What Are Natural Experiments and How Do Economists Use Them?

Natural Experiments vs. Controlled Experiments

Researcher analyzing results on computer
Researcher analyzing results on computer.

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A natural experiment is an empirical or observational study in which the control and experimental variables of interest are not artificially manipulated by researchers but instead are allowed to be influenced by nature or factors outside of the researchers' control. Unlike traditional randomized experiments, natural experiments are not controlled by researchers but rather observed and analyzed.

Natural Experiments Versus Observational Studies

So if natural experiments are not controlled but rather observed by researchers, what is there to distinguish them from purely observational studies? The answer is that natural experiments still follow the primary principles of experimental study. Natural experiments are most effective when they mimic as closely as possible the existence of test and control groups of controlled experiments, which is to say that there is a clearly defined exposure to some condition in a clearly defined population and the absence of that exposure in another similar population for comparison. When such groups are present, the processes behind natural experiments are said to resemble randomization even when researchers do not interfere.

Under these conditions, observed outcomes of natural experiments can feasibly be credited to the exposure meaning that there is some cause for belief in a causal relationship as opposed to simple correlation. It is this characteristic of natural experiments — the effective comparison that makes a case for the existence of a causal relationship — that distinguishes natural experiments from purely non-experimental observational studies. But that is not to say that natural experiments aren't without their critics and validation difficulties. In practice, the circumstances surrounding a natural experiment are often complex and their observations will never unequivocally prove causation. Instead, they provide an important inferential method through which researchers can gather information about a research question upon which data might otherwise not be available.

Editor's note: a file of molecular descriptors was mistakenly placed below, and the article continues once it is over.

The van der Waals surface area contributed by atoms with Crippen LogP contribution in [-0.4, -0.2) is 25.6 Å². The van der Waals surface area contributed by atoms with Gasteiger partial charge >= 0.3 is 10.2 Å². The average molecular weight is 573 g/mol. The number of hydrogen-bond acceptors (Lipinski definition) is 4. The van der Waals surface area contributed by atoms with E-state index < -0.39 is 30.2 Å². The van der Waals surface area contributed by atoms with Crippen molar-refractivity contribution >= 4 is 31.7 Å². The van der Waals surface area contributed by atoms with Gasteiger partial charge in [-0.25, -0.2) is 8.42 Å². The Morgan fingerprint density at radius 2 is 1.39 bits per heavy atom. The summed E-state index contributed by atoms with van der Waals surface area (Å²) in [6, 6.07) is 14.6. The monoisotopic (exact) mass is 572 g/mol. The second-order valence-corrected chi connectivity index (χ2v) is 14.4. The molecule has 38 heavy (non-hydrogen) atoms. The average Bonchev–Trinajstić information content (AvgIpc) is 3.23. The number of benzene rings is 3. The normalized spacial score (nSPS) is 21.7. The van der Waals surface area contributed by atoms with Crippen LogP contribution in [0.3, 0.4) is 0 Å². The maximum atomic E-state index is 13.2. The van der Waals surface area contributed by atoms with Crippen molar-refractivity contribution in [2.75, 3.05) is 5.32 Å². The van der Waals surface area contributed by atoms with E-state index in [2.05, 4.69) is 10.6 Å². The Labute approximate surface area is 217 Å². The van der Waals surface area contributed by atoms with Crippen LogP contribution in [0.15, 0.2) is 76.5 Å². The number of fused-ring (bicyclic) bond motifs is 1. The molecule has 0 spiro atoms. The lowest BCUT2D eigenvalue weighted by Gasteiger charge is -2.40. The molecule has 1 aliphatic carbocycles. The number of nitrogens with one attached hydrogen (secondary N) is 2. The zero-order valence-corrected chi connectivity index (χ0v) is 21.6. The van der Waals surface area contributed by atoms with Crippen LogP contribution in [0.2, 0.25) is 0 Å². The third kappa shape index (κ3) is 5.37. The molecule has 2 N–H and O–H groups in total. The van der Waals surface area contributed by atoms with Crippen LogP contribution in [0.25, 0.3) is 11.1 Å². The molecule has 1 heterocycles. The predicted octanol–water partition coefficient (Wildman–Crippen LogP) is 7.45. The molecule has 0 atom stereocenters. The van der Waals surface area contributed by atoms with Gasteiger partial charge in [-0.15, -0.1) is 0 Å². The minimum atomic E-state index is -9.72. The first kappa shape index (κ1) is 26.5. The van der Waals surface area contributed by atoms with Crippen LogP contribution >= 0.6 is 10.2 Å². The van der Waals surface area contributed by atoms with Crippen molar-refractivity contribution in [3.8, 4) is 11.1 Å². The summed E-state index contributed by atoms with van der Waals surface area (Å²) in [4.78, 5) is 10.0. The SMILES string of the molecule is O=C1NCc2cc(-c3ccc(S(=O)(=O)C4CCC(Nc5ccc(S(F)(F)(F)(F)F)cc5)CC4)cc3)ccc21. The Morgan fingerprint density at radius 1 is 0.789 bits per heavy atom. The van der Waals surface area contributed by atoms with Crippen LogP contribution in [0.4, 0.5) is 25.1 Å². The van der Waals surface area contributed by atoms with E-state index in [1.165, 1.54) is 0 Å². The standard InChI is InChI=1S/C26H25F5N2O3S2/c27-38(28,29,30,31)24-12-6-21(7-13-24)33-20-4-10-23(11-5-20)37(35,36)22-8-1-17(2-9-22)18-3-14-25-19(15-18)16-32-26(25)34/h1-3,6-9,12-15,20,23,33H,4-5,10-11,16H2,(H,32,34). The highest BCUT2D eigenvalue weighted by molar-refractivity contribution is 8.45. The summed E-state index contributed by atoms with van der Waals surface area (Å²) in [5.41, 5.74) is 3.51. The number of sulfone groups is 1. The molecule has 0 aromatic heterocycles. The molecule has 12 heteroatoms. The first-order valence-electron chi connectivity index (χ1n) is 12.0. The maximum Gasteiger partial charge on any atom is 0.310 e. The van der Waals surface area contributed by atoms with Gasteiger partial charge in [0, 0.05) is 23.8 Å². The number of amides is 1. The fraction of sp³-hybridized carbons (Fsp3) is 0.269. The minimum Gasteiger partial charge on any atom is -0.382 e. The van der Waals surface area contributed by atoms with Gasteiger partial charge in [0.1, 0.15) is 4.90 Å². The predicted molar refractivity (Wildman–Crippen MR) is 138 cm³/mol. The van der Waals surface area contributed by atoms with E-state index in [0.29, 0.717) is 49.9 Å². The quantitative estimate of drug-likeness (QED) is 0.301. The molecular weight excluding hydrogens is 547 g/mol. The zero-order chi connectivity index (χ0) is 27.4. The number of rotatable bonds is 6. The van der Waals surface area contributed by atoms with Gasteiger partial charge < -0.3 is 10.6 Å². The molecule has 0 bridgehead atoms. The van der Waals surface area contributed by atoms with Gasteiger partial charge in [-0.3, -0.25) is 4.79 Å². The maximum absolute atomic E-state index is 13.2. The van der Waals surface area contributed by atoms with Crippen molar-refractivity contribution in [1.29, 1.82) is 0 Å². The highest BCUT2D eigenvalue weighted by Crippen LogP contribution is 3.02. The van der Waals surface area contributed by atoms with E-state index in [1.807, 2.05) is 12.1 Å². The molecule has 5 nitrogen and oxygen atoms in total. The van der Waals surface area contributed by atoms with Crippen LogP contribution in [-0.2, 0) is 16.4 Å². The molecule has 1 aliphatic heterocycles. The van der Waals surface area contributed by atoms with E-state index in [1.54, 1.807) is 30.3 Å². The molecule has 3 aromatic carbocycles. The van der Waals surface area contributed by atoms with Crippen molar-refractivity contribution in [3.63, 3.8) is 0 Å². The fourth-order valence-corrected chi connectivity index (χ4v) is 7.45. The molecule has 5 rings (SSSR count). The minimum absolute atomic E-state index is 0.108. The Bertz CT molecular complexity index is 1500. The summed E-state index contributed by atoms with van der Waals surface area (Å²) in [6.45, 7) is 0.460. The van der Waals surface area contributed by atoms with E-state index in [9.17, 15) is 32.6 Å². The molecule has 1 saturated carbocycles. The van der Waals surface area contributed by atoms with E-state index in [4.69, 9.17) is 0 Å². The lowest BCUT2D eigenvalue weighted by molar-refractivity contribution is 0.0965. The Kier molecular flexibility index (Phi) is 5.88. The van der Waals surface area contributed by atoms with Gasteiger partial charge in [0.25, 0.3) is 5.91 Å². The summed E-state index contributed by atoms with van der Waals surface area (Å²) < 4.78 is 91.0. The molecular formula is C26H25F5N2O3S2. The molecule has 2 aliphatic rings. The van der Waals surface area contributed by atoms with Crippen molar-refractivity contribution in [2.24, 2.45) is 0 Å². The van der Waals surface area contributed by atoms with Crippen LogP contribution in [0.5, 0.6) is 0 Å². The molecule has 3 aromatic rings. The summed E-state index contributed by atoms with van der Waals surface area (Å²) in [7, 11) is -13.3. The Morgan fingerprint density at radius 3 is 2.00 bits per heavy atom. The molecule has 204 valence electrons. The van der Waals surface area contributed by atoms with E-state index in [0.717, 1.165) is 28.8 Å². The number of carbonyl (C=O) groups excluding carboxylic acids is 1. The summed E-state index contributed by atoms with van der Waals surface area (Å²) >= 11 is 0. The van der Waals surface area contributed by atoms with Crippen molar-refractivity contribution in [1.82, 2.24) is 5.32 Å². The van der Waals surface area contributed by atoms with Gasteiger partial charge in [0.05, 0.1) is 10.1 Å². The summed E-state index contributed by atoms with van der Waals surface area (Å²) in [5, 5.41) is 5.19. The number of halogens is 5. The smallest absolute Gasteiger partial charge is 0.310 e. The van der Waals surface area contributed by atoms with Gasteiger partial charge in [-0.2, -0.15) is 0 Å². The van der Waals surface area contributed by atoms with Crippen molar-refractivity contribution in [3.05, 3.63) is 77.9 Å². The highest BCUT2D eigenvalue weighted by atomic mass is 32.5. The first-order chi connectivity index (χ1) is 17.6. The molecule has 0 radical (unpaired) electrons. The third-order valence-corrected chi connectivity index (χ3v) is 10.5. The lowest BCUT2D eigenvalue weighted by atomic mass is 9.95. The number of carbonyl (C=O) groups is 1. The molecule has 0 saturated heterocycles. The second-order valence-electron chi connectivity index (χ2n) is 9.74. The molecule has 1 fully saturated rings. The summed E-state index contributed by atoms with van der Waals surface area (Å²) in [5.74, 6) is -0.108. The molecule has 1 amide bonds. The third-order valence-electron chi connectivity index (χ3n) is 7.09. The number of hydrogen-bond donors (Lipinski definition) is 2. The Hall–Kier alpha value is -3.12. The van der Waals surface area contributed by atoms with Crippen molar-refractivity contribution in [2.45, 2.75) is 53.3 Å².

Natural Experiments in Economics

In the social sciences, particularly economics, the expensive nature and limitations of traditionally controlled experiments involving human subjects has long been recognized as a limitation for the development and progress of the field. As such, natural experiments provide a rare testing ground for economists and their colleagues. Natural experiments are used when such controlled experimentation would be too difficult, expensive, or unethical as is the case with many human experiments. Opportunities for natural experimentation are of the utmost importance to subjects like epidemiology or the study of health and disease conditions in defined populations in which experimental study would problematic, to say the least. But natural experiments are also used by researchers in the field of economics to study otherwise difficult to test subjects and are often possible when there is some change in law, policy, or practice in a defined space like a nation, jurisdiction, or even social group. Some examples of economics research questions that have been studied through natural experimentation include:

  • The "return on investment" of higher education in American adults
  • The effect of military service on lifetime earning 
  • The effect of public smoking bans on hospital admissions

Journal Articles on Natural Experiment:

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Moffatt, Mike. "What Are Natural Experiments and How Do Economists Use Them?" ThoughtCo, Jul. 30, 2021, thoughtco.com/natural-experiments-in-economics-1146134. Moffatt, Mike. (2021, July 30). What Are Natural Experiments and How Do Economists Use Them? Retrieved from https://www.thoughtco.com/natural-experiments-in-economics-1146134 Moffatt, Mike. "What Are Natural Experiments and How Do Economists Use Them?" ThoughtCo. https://www.thoughtco.com/natural-experiments-in-economics-1146134 (accessed June 7, 2023).